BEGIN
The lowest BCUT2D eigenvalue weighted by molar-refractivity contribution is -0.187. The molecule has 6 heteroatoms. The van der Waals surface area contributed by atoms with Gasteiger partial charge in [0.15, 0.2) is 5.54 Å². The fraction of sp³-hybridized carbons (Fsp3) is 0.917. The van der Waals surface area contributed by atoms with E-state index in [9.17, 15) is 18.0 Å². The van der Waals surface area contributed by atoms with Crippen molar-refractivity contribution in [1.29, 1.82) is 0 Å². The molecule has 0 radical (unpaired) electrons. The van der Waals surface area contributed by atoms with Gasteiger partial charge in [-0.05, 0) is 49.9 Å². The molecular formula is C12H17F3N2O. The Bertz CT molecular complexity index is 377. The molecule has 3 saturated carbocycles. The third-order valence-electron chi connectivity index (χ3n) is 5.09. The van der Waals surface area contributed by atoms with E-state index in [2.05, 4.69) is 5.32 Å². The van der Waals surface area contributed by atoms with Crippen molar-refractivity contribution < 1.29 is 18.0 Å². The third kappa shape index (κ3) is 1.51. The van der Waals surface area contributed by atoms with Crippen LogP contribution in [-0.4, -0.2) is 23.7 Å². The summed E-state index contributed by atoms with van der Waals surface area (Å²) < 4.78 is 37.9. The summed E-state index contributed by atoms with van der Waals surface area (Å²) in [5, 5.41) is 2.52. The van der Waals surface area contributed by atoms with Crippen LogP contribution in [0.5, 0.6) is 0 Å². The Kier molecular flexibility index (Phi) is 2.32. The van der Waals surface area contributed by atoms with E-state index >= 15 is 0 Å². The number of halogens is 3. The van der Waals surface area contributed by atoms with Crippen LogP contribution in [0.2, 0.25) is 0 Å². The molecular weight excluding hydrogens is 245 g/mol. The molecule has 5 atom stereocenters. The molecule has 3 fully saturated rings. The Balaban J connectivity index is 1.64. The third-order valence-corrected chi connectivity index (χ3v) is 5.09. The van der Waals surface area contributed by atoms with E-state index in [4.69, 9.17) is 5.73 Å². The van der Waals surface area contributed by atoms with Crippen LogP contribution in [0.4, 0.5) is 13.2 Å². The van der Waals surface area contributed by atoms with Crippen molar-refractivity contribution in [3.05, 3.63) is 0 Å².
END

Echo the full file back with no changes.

The lowest BCUT2D eigenvalue weighted by molar-refractivity contribution is -0.187. The molecule has 6 heteroatoms. The van der Waals surface area contributed by atoms with Gasteiger partial charge in [0.15, 0.2) is 5.54 Å². The fraction of sp³-hybridized carbons (Fsp3) is 0.917. The van der Waals surface area contributed by atoms with E-state index in [9.17, 15) is 18.0 Å². The van der Waals surface area contributed by atoms with Crippen molar-refractivity contribution in [1.29, 1.82) is 0 Å². The molecule has 0 radical (unpaired) electrons. The van der Waals surface area contributed by atoms with Gasteiger partial charge in [-0.05, 0) is 49.9 Å². The molecular formula is C12H17F3N2O. The Bertz CT molecular complexity index is 377. The molecule has 3 saturated carbocycles. The third-order valence-electron chi connectivity index (χ3n) is 5.09. The van der Waals surface area contributed by atoms with E-state index in [2.05, 4.69) is 5.32 Å². The van der Waals surface area contributed by atoms with Crippen molar-refractivity contribution < 1.29 is 18.0 Å². The third kappa shape index (κ3) is 1.51. The van der Waals surface area contributed by atoms with Crippen LogP contribution in [-0.4, -0.2) is 23.7 Å². The summed E-state index contributed by atoms with van der Waals surface area (Å²) < 4.78 is 37.9. The summed E-state index contributed by atoms with van der Waals surface area (Å²) in [5, 5.41) is 2.52. The van der Waals surface area contributed by atoms with Crippen LogP contribution in [0.5, 0.6) is 0 Å². The Kier molecular flexibility index (Phi) is 2.32. The van der Waals surface area contributed by atoms with E-state index >= 15 is 0 Å². The number of halogens is 3. The van der Waals surface area contributed by atoms with Crippen LogP contribution in [0.2, 0.25) is 0 Å². The molecular weight excluding hydrogens is 245 g/mol. The molecule has 5 atom stereocenters. The molecule has 3 fully saturated rings. The Balaban J connectivity index is 1.64. The third-order valence-corrected chi connectivity index (χ3v) is 5.09. The van der Waals surface area contributed by atoms with E-state index in [4.69, 9.17) is 5.73 Å². The van der Waals surface area contributed by atoms with Crippen LogP contribution in [0.4, 0.5) is 13.2 Å². The van der Waals surface area contributed by atoms with Crippen molar-refractivity contribution in [3.05, 3.63) is 0 Å².